My Experience at The Recurse Center

by Marco - (7 min read)

The Recurse Center is this magical place where hours fly by, and you can be as distracted or as focused as you choose to be. It's composed of two nice floors of a building in downtown Brooklyn. They provide a space where you can progress on your own programming specific goals at your own self direction.

Some of my best friends are RCers. All of them really enjoyed their time at RC, and would recommend it to anyone who would listen. With glowing praise from people I deeply respect, how could I not give it a try? It also helped that I had a friend and former co-worker (Fred) applying for a week long batch as well.

Initially I was skeptical about it. It also seemed like quite a bit of work. I spent days on their "What do you want to be doing in 2 years question"; I'd have to do two interviews; and I'd have to figure out living logistics. Given those hurdles I was skeptical of what the benefit of the program would be. Despite my skepticism I decided to trust my friends. Well... Truthfully Fred nudged me along, and I'm very glad he did.

The Mini Batch. (1 Week long program)

The mini batch seems like a strategy to bring in folks who cannot be in NYC for 6 or 12 weeks or are not ready for that level of commitment (That's me!). It felt much shorter than I was expecting (and I was expecting it to be short). Every day of the week puts you 20% closer to the end of the program! After seeing how fast a week goes by, 6 and 12 weeks don't seem so long.

What's special about The Recurse Center

The project I worked on is something I've been toying with in my mind for a while. I even wrote a couple toy implementations that never got fleshed out. I've been toying with the idea for at least 4 months, and hadn't made much progress. After a week at RC, however, starting from scratch, I'd already gotten much farther than ever before. I believe it was a combination of a couple things at RC.

  1. You can spend your time programming on your own projects (and people will think that's neat)
    • Contrast this with most places where the external pressures ask:
      • At home: "What are you doing that for? Is it for work? Oh, It isn't? Okay."
      • On Vacation: "Why are you on your computer when you could be outside exploring?"
      • Hackathon: "What are you working on? How is going to make us two boat loads of money?"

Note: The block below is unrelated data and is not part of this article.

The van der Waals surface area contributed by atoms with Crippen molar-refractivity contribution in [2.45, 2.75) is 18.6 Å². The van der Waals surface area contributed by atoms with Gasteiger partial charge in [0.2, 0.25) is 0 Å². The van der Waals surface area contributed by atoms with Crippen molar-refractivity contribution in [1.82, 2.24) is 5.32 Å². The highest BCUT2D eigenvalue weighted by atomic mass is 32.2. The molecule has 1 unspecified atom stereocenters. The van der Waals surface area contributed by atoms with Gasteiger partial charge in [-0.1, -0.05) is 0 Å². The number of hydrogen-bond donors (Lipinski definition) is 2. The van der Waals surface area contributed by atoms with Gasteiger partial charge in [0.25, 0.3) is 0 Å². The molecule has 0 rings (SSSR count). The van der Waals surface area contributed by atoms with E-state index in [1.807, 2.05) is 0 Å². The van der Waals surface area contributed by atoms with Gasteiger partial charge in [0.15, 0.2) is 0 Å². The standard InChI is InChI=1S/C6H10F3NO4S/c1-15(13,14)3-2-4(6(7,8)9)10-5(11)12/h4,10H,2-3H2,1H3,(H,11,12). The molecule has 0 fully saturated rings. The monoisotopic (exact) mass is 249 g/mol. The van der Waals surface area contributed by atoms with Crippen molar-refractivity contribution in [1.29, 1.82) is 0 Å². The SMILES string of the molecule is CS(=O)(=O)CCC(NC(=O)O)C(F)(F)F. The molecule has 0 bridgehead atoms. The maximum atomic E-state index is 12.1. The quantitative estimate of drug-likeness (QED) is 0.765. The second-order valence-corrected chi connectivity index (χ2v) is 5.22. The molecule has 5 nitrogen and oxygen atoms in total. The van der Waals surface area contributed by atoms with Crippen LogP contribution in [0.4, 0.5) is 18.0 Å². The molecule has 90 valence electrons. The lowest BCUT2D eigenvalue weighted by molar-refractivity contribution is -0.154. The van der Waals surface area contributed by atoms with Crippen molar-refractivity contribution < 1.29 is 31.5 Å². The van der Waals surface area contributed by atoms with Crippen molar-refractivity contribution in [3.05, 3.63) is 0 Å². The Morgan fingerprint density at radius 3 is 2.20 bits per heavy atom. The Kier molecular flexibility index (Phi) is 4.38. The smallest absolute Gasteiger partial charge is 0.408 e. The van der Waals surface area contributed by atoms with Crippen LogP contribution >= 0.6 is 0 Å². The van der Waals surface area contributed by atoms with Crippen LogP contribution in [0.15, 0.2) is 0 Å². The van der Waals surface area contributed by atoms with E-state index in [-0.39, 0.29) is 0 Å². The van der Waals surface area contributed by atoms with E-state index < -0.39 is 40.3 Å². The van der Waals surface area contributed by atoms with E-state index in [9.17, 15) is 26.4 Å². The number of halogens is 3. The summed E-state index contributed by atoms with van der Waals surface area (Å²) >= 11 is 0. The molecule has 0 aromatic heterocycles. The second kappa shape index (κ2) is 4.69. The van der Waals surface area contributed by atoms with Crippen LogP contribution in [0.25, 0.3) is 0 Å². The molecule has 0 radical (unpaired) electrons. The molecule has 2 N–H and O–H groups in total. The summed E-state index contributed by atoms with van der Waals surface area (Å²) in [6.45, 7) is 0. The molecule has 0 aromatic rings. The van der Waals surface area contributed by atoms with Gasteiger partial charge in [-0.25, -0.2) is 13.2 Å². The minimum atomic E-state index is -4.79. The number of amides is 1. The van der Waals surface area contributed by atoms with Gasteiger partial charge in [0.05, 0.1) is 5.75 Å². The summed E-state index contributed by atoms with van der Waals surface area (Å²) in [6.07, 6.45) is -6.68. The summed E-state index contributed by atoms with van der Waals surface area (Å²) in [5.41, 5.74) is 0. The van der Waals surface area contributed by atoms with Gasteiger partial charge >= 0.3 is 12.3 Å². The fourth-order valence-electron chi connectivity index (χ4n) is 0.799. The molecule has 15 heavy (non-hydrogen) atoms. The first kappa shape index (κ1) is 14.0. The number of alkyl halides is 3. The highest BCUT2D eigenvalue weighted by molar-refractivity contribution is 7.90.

2. A social space and quiet space.
    • The Recurse Center has two floors. A quiet floor (imagine a less strict library) and an active/social floor (where people talk freely, express freely, and openly invite each other to pair program something with them.). I think this is really important and, thinking back to previous jobs, I think it would be a great addition to any company with enough programmers. Sometimes I want to talk to people, and be interrupted, and pair with someone; but sometimes I just want to sit down, uninterrupted, and get lost in my problem space and thoughts.
  3. Diversity.
    1. The diversity in the people who attend.
      • Being at RC lets me preview a world where our industry is more inclusive and diverse.
      • People with different backgrounds bring different thoughts and potential solutions.
      • A monoculture of ideas is a recipe for stagnation. Team work objectively leads to better solutions.
    2. The diversity in the knowledge backgrounds.
      • Quick example: Imagine you want to know how VGA character buffers work, you can find someone who spent at least a week studying it in a matter of minutes.
      • You can get pleasantly side-tracked with someone else's rabbit hole.
      • You can explore the limits of your knowledge when explaining things you thought you understood to people who are genuinely curious!
  4. Not a startup incubator
    • I used to go to hackathons because I liked the idea of building something fun with friends. I stopped going because it turned into a competition to see which one of these 48 hour projects can become the next unicorn startup. (Incidentally, Brian and I started our own hackathon we call the Dumbathon which tries to find the original spirit of the hackathon.)
    • At RC, no one ever asks "How are you going to make money off this?" If all you end up after your batch is a deeper understanding of problems that interest you, then you've had a successful time there and no one will tell you differently.
  5. Lightweight Social Rules.
    • Interacting with a lot of new people is hard. RC has 4 lightweight social rules to help people be nice to each other. On top of that, there's an understanding that everyone here is clever and everyone is here because they truly want to be here. That level of commitment isn't common in most interactions. The combination of those two things make it a joy to interact with other RCers in the space and get lost talking about your programming project or hearing about their recent problems.

Why I think you should do it

It may seem selfish or purely indulgent to take away time from your life to go to a programmer's retreat, it isn't. Take history's most selfless person, The Buddha. He dedicated his life to reducing the suffering of those around him. One lesser know story about The Buddha is that he would have 3 month retreats yearly where he and his disciples could refocus and reinvest their energies. I tell this anecdote not to liken us to The Buddha, but to point out that the prototypical selfless person found these retreats useful.

I think in the daily grind it's easy to loose sight of the things that matter to you. Often when at a normal job, your goals of growth and learning don't align with the bottom line of the business. That's okay, but it's very nice to be able to step back and re-hone your tool set.


My Project

In a week, I built an Android UI Library for Rust. I am proud of it, and I'll have another post that details it at length.